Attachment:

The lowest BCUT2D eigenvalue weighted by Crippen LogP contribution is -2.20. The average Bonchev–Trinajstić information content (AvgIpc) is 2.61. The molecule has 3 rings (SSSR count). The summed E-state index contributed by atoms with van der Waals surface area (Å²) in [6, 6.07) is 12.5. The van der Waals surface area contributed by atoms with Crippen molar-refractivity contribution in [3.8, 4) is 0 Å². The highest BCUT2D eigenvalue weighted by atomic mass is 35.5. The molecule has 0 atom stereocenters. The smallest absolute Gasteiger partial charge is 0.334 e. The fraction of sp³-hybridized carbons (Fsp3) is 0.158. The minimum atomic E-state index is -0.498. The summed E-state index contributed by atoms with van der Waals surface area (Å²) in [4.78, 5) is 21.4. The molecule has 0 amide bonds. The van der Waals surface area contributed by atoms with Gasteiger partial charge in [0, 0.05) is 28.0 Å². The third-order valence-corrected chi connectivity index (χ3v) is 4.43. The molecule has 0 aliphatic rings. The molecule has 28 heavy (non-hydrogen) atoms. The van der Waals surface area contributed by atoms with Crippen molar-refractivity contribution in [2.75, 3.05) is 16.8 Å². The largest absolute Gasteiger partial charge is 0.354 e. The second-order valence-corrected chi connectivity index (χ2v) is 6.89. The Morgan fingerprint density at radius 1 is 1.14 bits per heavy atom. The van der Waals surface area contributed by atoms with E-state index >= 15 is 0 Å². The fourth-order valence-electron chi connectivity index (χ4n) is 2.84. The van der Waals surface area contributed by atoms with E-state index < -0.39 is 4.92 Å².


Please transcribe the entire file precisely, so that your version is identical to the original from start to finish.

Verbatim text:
The lowest BCUT2D eigenvalue weighted by Crippen LogP contribution is -2.20. The average Bonchev–Trinajstić information content (AvgIpc) is 2.61. The molecule has 3 rings (SSSR count). The summed E-state index contributed by atoms with van der Waals surface area (Å²) in [6, 6.07) is 12.5. The van der Waals surface area contributed by atoms with Crippen molar-refractivity contribution in [3.8, 4) is 0 Å². The highest BCUT2D eigenvalue weighted by atomic mass is 35.5. The molecule has 0 atom stereocenters. The smallest absolute Gasteiger partial charge is 0.334 e. The fraction of sp³-hybridized carbons (Fsp3) is 0.158. The minimum atomic E-state index is -0.498. The summed E-state index contributed by atoms with van der Waals surface area (Å²) in [4.78, 5) is 21.4. The molecule has 0 amide bonds. The van der Waals surface area contributed by atoms with Gasteiger partial charge in [0, 0.05) is 28.0 Å². The third-order valence-corrected chi connectivity index (χ3v) is 4.43. The molecule has 0 aliphatic rings. The molecule has 28 heavy (non-hydrogen) atoms. The van der Waals surface area contributed by atoms with Crippen molar-refractivity contribution in [2.75, 3.05) is 16.8 Å². The largest absolute Gasteiger partial charge is 0.354 e. The second-order valence-corrected chi connectivity index (χ2v) is 6.89. The Morgan fingerprint density at radius 1 is 1.14 bits per heavy atom. The van der Waals surface area contributed by atoms with E-state index >= 15 is 0 Å². The fourth-order valence-electron chi connectivity index (χ4n) is 2.84. The van der Waals surface area contributed by atoms with E-state index < -0.39 is 4.92 Å².